Don't blink or you might miss the Alonzo Mourning era in Raptors history. And that's a pity. Mourning is on the marquee of this trade with New Jersey in name only. Healthy and willing -- and he is neither -- he would be welcomed with open arms. He is the antithesis of Vince Carter, tough as nails and twice as mean, a heart and soul player.
He is one of the most respected men in the NBA and not just because of his courageous -- some would say crazy -- comeback from a kidney transplant, but because he is a true character player. Unfortunately, with time running out on his career, he wants something the Raptors can't offer him: A championship.
Whether or not he can ever again be a frontline star is debatable, but it won't be because he doesn't want to be. And, given his personal history, who would bet against him, even at 34 and in depleted health?
His desire to be with a contender is at the centre of his dispute with New Jersey management all season and his deal to Toronto is unlikely to satisfy that desire.
And when Mourning wants something, there's really no alternative.
This is a person who, at the age of 11, with his parents on the verge of divorce and his world crumbling around him, testified in court that he didn't want to live with either his mom or his dad. Not because he didn't love them, but because he didn't want to choose.
So, he went to live in foster care. Voluntarily. At the age of 12. Sit and think about that for a minute.
A couple of years later, already well over six feet tall, he discovered basketball and pursued the game with dogged determination, even though he was clumsy and awkward and watched from the bench.
"I was teased because of my height and because I couldn't play," he said in an interview some years ago. "But that criticism became my driving force. My determined attitude toward becoming successful started there."
He would grow up to become one of the most fierce competitors in the NBA, an undersized centre who routinely pummeled larger men into submission on the court.
After helping the United States win a gold medal at the 2000 Olympic Games, he was diagnosed with a serious kidney disease that forced him to miss most of the 2000-01 season.
The condition became so bad last year that a transplant was necessary. When a distant family member turned out to be a match, the transplant was done a year ago tomorrow, on Dec. 19, 2003.
Against the odds, the advice of his physicians and the will of his family, Mourning came back again this year, averaging 25 minutes a game through the first month of the season.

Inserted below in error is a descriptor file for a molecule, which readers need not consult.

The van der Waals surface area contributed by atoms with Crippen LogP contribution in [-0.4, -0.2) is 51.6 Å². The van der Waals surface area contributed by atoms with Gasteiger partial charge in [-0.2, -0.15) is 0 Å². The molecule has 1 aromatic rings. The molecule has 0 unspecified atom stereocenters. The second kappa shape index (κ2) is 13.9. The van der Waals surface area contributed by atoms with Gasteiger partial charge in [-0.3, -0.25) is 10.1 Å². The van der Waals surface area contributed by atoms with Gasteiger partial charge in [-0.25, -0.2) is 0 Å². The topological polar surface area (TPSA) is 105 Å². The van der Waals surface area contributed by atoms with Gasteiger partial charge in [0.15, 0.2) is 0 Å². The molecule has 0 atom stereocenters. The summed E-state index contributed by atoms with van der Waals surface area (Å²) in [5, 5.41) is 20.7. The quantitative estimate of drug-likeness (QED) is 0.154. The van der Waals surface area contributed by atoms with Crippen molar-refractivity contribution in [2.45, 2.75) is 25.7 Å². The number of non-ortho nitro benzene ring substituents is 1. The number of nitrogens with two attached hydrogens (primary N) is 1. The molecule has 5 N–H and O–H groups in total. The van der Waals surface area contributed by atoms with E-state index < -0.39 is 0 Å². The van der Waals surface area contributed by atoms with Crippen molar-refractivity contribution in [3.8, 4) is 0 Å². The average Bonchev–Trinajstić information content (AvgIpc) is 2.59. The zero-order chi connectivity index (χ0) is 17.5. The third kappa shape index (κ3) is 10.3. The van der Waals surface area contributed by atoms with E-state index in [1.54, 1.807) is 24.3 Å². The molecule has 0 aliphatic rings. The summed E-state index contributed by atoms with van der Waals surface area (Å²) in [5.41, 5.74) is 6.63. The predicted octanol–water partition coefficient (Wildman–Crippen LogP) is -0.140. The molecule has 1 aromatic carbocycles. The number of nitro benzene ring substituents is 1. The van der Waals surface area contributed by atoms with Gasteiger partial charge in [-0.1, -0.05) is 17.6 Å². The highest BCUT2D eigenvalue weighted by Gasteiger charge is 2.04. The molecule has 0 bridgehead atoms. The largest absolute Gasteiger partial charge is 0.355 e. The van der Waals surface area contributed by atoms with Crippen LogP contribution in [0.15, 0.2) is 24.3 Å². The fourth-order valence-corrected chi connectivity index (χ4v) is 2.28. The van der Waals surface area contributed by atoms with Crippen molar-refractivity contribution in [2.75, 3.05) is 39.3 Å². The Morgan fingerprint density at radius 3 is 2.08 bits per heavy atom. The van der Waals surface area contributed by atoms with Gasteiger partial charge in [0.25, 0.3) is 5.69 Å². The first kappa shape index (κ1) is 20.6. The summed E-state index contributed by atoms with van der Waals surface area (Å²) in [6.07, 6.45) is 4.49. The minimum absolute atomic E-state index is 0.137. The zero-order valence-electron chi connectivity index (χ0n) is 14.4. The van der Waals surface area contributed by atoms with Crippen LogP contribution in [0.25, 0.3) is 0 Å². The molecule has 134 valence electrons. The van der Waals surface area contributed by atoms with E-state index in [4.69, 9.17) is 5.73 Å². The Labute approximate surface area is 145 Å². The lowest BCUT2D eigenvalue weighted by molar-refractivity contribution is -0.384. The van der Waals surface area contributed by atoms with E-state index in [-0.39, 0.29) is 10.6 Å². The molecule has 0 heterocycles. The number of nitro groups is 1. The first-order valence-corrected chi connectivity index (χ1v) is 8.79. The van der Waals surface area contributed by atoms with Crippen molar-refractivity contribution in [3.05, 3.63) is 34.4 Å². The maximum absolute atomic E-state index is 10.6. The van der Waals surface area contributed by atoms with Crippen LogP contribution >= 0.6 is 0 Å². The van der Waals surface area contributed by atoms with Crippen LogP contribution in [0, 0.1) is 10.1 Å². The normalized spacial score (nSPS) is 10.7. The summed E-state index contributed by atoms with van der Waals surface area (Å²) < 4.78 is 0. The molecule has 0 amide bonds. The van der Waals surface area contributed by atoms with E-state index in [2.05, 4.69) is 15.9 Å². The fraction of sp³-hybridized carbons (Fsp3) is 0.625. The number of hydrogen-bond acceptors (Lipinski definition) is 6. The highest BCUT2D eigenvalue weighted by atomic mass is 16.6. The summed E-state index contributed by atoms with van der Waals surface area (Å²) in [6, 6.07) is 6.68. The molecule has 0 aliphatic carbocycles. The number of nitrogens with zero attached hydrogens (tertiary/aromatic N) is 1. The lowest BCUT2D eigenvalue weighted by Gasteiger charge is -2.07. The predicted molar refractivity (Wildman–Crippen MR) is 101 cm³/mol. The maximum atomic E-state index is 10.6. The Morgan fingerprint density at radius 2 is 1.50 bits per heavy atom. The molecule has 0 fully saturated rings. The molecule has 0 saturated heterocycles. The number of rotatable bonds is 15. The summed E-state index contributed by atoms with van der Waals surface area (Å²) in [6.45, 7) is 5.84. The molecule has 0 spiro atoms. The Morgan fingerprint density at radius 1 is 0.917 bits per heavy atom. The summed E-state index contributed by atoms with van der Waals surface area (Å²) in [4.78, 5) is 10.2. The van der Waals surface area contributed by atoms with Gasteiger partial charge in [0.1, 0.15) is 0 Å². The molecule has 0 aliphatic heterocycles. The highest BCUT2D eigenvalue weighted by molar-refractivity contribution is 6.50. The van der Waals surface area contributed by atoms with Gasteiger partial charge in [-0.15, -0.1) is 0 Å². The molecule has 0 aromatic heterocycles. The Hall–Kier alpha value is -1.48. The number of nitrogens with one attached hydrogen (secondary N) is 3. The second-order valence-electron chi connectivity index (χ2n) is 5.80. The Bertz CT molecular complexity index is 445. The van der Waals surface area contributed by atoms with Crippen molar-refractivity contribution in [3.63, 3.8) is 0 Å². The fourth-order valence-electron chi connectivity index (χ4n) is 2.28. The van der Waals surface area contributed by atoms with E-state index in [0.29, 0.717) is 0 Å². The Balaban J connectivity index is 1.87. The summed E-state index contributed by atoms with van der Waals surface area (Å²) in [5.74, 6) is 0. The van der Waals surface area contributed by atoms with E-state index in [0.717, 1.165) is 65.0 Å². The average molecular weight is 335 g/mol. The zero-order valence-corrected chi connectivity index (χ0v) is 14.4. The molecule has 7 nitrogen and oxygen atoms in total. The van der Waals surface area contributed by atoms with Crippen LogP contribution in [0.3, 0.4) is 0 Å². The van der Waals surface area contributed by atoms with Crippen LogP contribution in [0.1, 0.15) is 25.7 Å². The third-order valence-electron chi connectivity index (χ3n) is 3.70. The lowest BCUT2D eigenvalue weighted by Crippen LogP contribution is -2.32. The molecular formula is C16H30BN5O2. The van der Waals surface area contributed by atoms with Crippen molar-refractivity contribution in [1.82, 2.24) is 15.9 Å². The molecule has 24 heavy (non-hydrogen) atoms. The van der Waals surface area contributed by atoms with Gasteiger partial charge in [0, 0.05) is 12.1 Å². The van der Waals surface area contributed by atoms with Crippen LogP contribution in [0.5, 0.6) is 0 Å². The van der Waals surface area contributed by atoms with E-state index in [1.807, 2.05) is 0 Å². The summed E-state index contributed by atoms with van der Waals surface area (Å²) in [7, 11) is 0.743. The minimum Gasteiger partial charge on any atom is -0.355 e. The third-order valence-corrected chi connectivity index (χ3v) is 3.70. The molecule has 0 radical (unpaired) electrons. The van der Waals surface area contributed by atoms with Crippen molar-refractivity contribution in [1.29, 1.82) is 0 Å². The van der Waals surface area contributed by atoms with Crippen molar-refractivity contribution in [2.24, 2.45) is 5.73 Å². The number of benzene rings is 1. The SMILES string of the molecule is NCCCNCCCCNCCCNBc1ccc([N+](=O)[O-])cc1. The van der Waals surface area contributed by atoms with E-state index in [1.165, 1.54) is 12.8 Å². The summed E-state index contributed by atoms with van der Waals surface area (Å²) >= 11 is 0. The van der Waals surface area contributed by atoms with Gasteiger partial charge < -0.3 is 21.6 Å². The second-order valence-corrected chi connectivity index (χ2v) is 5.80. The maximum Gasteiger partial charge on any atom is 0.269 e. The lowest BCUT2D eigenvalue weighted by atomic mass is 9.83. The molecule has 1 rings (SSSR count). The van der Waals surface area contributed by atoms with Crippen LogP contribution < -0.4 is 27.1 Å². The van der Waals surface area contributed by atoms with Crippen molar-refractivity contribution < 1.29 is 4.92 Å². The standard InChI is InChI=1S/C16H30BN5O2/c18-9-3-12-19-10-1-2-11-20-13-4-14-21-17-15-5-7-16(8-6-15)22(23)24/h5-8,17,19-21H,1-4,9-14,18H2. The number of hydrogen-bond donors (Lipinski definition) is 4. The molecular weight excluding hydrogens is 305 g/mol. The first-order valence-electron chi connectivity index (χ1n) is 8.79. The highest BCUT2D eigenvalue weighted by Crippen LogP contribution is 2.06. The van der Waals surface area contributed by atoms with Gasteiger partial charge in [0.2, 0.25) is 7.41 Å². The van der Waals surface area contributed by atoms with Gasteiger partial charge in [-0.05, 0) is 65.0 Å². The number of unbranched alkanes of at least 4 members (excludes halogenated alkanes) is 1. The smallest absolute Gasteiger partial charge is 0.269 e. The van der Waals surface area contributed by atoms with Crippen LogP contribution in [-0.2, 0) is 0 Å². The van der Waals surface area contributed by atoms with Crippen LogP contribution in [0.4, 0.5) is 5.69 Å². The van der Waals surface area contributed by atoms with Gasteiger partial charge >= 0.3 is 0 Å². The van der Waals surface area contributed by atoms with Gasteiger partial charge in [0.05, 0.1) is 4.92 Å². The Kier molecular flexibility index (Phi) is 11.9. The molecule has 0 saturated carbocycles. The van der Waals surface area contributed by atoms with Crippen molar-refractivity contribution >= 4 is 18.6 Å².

"My family, they love me, but they don't want me to do this because they care about me," he said in an interview last week. "They don't care about basketball anymore. They feel that: 'Hey, you've done enough, you don't have anything more to prove.' I realize that, too, but I'm not ready to stop yet.
"When you've played this game at the level I have and made the sacrifices I have to compete, and somebody tells you that you have to stop playing when you're not ready to -- that's the hardest thing for me. I wasn't ready yet, and I'm still not ready."
He is currently sitting out with a variety of ailments, none related to his kidney condition, more the result of being out of game shape.
"At one time I was accustomed to playing those games and playing 35 and 40 minutes and being okay with it," he said last week. "But my body, being away as long as it has, it has to get used to that. That's hard, especially without being able to rely on any painkillers, anti-inflammatories or what have you because I can't take those any more because they're a detriment to my kidney function."
Mourning's genetic disorder of the kidneys might have remained dormant for his entire life had he not used ant-inflammatories to mute the pain that an 82-game NBA season creates.
"We like the trade regardless what Mourning does,' Raptors general manager Rob Babcock said last night. "If he comes to play for us, it would be a tremendous bonus."
Diminished as he is, he'd still be the best centre in Raptors history.
Sadly, it isn't likely to happen.